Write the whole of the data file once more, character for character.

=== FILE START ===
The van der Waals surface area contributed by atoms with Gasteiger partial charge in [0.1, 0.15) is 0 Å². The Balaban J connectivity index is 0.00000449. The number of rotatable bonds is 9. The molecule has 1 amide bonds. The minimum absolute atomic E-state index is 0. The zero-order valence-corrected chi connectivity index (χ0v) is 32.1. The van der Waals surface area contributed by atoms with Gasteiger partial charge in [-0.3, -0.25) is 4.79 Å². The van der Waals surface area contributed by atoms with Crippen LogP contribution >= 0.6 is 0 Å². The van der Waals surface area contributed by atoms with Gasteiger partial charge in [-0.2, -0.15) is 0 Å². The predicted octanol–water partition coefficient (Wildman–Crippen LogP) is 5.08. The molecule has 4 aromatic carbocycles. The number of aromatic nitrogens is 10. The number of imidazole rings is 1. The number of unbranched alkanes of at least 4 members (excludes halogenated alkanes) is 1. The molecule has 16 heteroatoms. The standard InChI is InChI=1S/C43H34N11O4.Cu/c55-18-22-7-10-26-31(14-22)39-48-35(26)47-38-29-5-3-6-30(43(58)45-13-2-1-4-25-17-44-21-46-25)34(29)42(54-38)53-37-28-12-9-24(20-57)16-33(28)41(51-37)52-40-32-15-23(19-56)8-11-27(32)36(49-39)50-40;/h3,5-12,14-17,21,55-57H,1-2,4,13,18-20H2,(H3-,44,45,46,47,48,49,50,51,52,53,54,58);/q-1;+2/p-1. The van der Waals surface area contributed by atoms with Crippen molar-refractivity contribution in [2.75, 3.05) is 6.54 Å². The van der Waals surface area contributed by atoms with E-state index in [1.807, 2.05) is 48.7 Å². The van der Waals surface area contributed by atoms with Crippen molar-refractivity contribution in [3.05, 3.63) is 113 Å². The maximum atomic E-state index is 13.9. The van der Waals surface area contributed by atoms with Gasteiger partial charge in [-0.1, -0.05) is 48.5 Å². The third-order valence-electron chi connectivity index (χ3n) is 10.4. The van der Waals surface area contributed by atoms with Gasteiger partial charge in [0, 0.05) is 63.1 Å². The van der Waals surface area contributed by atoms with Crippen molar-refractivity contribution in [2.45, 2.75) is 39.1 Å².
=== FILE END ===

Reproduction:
The van der Waals surface area contributed by atoms with Gasteiger partial charge in [0.1, 0.15) is 0 Å². The Balaban J connectivity index is 0.00000449. The number of rotatable bonds is 9. The molecule has 1 amide bonds. The minimum absolute atomic E-state index is 0. The zero-order valence-corrected chi connectivity index (χ0v) is 32.1. The van der Waals surface area contributed by atoms with Gasteiger partial charge in [-0.3, -0.25) is 4.79 Å². The van der Waals surface area contributed by atoms with Crippen LogP contribution >= 0.6 is 0 Å². The van der Waals surface area contributed by atoms with Gasteiger partial charge in [-0.2, -0.15) is 0 Å². The predicted octanol–water partition coefficient (Wildman–Crippen LogP) is 5.08. The molecule has 4 aromatic carbocycles. The number of aromatic nitrogens is 10. The number of imidazole rings is 1. The number of unbranched alkanes of at least 4 members (excludes halogenated alkanes) is 1. The molecule has 16 heteroatoms. The standard InChI is InChI=1S/C43H34N11O4.Cu/c55-18-22-7-10-26-31(14-22)39-48-35(26)47-38-29-5-3-6-30(43(58)45-13-2-1-4-25-17-44-21-46-25)34(29)42(54-38)53-37-28-12-9-24(20-57)16-33(28)41(51-37)52-40-32-15-23(19-56)8-11-27(32)36(49-39)50-40;/h3,5-12,14-17,21,55-57H,1-2,4,13,18-20H2,(H3-,44,45,46,47,48,49,50,51,52,53,54,58);/q-1;+2/p-1. The van der Waals surface area contributed by atoms with Crippen molar-refractivity contribution in [2.75, 3.05) is 6.54 Å². The van der Waals surface area contributed by atoms with E-state index in [1.807, 2.05) is 48.7 Å². The van der Waals surface area contributed by atoms with Crippen molar-refractivity contribution in [3.05, 3.63) is 113 Å². The maximum atomic E-state index is 13.9. The van der Waals surface area contributed by atoms with Gasteiger partial charge in [-0.1, -0.05) is 48.5 Å². The third-order valence-electron chi connectivity index (χ3n) is 10.4. The van der Waals surface area contributed by atoms with Gasteiger partial charge in [0, 0.05) is 63.1 Å². The van der Waals surface area contributed by atoms with Crippen molar-refractivity contribution in [2.45, 2.75) is 39.1 Å².